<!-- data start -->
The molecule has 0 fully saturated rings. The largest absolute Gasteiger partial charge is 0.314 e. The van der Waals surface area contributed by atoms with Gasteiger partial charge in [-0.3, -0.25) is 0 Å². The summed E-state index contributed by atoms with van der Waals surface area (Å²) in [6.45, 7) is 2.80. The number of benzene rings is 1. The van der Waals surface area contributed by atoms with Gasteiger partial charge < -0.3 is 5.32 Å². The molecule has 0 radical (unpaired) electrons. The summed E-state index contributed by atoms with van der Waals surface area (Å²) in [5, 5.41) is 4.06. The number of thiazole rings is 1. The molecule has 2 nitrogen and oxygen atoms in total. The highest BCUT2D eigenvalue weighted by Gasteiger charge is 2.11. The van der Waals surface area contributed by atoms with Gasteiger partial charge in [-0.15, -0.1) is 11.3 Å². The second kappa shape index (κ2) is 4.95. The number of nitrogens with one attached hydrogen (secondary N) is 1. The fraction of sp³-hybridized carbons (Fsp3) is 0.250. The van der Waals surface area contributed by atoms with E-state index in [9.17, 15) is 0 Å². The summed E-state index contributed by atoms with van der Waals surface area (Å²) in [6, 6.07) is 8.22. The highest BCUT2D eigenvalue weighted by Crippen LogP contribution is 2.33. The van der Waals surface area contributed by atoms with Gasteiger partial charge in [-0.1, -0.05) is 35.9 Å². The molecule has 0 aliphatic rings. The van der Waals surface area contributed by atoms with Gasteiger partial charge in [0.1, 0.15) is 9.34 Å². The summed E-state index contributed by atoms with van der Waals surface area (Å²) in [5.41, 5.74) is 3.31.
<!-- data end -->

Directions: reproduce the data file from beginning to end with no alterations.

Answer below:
The molecule has 0 fully saturated rings. The largest absolute Gasteiger partial charge is 0.314 e. The van der Waals surface area contributed by atoms with Gasteiger partial charge in [-0.3, -0.25) is 0 Å². The summed E-state index contributed by atoms with van der Waals surface area (Å²) in [6.45, 7) is 2.80. The number of benzene rings is 1. The van der Waals surface area contributed by atoms with Gasteiger partial charge < -0.3 is 5.32 Å². The molecule has 0 radical (unpaired) electrons. The summed E-state index contributed by atoms with van der Waals surface area (Å²) in [5, 5.41) is 4.06. The number of thiazole rings is 1. The molecule has 2 nitrogen and oxygen atoms in total. The highest BCUT2D eigenvalue weighted by Gasteiger charge is 2.11. The van der Waals surface area contributed by atoms with Gasteiger partial charge in [-0.15, -0.1) is 11.3 Å². The second kappa shape index (κ2) is 4.95. The number of nitrogens with one attached hydrogen (secondary N) is 1. The fraction of sp³-hybridized carbons (Fsp3) is 0.250. The van der Waals surface area contributed by atoms with E-state index in [9.17, 15) is 0 Å². The summed E-state index contributed by atoms with van der Waals surface area (Å²) in [6, 6.07) is 8.22. The highest BCUT2D eigenvalue weighted by Crippen LogP contribution is 2.33. The van der Waals surface area contributed by atoms with Gasteiger partial charge in [-0.1, -0.05) is 35.9 Å². The molecule has 0 aliphatic rings. The van der Waals surface area contributed by atoms with Gasteiger partial charge in [0.1, 0.15) is 9.34 Å². The summed E-state index contributed by atoms with van der Waals surface area (Å²) in [5.41, 5.74) is 3.31.